Epiphora: Successful Response to Systemic Steroids vs Topical Steroids

Purpose: Topical steroids are considered to be the first line of treatment for some forms of idiopathic punctal stenosis causing epiphora. We present a case of epiphora, which was unresponsive to the traditional management, but responded to one week of systemic steroids.

Observations: 48 year old male with no significant past medical history was referred for excessive tearing. Earlier, an ophthalmologist had prescribed Pataday and Zylet eye drops for both eyes after the patient complained about eye redness unilaterally. After a week without much improvement, Alrex and Azasite eye drops replaced them. Eye redness disappeared within a week, the patient then complained of excessive tearing. He was referred to a reconstructive ophthalmologist for treatment of possible punctal stenosis. On examination, the height of tear meniscus was increased, and diagnostic lacrimal probing of the lacrimal drainage system demonstrated both lacrimal drainage systems patent. Punctal stenosis was diagnosed. Over the next few weeks, patient underwent multiple syringing of the lacrimal duct system with temporary relief of symptoms. Tobradex was also prescribed for a month. Eye drops helped for the duration of treatment, but symptoms returned within a few days of discontinuation. However, intra ocular pressure began rising with Tobradex eye drops, so they were discontinued immediately. After three months of treatment and continuation of debilitating symptoms of epiphora, patient considered surgical intervention and consulted an ENT for second opinion. The ENT surgeon suggested Medrol Pack (Prednisolone) for a week as the patient had responded to the topical steroids, which increased his intra-ocular pressure. After four days of treatment, patient’s symptoms disappeared. By the seventh day, his eyes were back to normal with complete disappearance of epiphora symptoms.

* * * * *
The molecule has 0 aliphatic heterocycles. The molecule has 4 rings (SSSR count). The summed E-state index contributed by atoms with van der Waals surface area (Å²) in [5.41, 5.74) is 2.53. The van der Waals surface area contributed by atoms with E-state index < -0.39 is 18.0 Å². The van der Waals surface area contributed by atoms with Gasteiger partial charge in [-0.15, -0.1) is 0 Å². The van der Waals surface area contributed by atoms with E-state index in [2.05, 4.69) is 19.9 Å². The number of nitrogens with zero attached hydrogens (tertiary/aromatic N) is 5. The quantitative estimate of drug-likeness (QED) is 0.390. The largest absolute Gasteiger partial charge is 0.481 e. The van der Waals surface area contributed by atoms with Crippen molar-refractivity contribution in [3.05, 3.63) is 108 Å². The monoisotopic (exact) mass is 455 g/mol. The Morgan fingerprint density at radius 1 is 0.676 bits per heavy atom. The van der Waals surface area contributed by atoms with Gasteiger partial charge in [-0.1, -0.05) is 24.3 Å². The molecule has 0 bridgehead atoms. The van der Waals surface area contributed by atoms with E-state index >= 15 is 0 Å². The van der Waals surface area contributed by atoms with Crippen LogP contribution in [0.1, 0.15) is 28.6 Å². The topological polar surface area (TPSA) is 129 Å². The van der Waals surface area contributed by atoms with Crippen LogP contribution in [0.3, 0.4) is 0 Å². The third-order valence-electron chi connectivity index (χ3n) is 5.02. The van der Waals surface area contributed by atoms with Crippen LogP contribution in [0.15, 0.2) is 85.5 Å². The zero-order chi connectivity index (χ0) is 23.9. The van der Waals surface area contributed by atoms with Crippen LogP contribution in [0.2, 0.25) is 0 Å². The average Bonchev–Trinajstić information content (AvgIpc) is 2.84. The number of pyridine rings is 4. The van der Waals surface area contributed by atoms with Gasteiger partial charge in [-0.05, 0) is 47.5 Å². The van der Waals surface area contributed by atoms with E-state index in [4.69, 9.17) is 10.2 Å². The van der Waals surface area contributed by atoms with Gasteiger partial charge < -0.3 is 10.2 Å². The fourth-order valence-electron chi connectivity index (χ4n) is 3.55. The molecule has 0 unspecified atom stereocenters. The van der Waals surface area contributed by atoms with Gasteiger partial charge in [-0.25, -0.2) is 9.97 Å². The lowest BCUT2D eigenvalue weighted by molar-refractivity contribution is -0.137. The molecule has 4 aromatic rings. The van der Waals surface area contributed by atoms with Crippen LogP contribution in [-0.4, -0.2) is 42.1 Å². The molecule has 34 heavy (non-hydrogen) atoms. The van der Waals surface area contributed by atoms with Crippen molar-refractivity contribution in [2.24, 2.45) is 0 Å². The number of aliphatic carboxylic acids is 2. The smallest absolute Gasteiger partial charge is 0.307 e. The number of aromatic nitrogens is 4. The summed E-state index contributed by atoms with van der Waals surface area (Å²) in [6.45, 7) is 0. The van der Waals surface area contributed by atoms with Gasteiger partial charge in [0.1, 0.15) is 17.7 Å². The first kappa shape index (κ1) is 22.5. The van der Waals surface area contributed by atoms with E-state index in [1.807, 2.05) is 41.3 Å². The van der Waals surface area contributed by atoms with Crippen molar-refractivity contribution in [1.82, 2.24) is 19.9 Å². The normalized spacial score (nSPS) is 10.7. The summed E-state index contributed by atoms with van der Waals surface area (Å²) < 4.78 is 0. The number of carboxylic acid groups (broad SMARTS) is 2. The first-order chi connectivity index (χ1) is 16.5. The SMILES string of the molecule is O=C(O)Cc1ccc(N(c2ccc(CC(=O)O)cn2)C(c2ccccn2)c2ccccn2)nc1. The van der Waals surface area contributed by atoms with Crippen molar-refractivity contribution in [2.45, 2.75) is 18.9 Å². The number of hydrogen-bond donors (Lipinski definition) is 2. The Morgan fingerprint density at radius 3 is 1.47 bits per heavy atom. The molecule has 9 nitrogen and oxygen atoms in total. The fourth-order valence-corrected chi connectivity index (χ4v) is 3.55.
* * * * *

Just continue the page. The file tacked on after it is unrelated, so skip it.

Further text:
Conclusions and Importance: Systemic steroids can be beneficial in patients suffering from idiopathic/iatrogenic punctal stenosis unresponsive to topical steroids and conventional treatments.


Ali Arif* and Humara Gull

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